Contextualising liveness: digitally distributed, digitally mediated and digitally located theatre in Edinburgh and Berlin, 2017-2019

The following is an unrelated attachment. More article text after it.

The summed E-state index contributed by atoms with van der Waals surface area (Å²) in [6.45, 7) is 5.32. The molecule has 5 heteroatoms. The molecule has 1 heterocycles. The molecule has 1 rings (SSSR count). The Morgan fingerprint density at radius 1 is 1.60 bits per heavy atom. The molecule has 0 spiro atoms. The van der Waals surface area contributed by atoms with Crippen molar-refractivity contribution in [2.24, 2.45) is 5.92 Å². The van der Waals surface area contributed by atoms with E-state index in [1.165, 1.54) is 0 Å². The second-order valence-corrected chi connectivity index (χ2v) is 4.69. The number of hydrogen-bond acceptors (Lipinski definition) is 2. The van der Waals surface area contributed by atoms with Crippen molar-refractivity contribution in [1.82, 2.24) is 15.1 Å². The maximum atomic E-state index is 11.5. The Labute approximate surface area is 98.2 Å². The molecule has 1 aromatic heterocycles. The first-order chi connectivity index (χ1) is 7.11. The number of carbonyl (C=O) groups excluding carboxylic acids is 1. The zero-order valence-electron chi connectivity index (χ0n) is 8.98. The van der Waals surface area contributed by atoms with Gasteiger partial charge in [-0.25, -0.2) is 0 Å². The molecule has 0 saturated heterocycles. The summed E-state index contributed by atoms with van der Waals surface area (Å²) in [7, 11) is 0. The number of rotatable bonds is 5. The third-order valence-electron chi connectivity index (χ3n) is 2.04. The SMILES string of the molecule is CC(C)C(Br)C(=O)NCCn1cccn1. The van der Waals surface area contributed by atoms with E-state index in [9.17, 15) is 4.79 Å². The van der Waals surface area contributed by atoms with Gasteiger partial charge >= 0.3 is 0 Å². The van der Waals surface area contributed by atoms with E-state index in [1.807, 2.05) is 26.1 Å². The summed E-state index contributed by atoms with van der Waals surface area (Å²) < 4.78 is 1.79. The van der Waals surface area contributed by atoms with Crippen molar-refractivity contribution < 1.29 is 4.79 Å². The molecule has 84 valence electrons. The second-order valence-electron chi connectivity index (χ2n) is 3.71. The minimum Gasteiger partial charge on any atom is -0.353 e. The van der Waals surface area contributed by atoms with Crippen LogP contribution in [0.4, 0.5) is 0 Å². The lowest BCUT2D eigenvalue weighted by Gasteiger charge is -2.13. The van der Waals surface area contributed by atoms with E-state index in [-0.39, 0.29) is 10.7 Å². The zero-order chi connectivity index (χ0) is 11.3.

‘Liveness’ is a contested and often controversial term within theatre and performance studies. It is commonly used to describe sensations related to immediacy, spontaneity, unrepeatability, and co-presence, and often held in oppositions to ideas of the digital. Previous scholarship has taken a broad approach to understanding and defining liveness, for instance in Philip Auslander’s foundational monograph Liveness (1999), which considers liveness within the Western canon of live performance in general - but this thesis argues that liveness is often culturally and contextually contingent. To do so, it takes a comparative, material, and ethnographic approach, using case studies from Edinburgh and Berlin to reveal increasingly flexible, nuanced, and diverse experiences of liveness within performances that have been shaped by factors including funding landscapes, arts festivals, and hierarchies of cultural value. By focusing on Edinburgh and Berlin, the case studies in this thesis reveal how liveness is created, valued, and marketed differently in two Western European capital cities that have considerably different theatre industries, making the argument for further contextual studies into the phenomenon. These case studies present emerging modes of digitally aided performance that challenge established definitions of liveness within theatre studies and the theatre industry and explore how liveness in performance relates to liveness as it is understood in the broader context of digital media. The thesis develops three key terms – digital distribution, digital mediation, and digital location – in order to differentiate between these emerging modes of performance: digital distribution is used to consider digitally aided modes of distributing and documenting theatre; digital mediation describes performances that use digital tools to mediate the relationship between performer and audience; and digital location examines performances that take place in digital, rather than physical, performance spaces. Collectively, these terms consider the time, place, and space of digitally aided performance to explore how far liveness is a contextual phenomenon.
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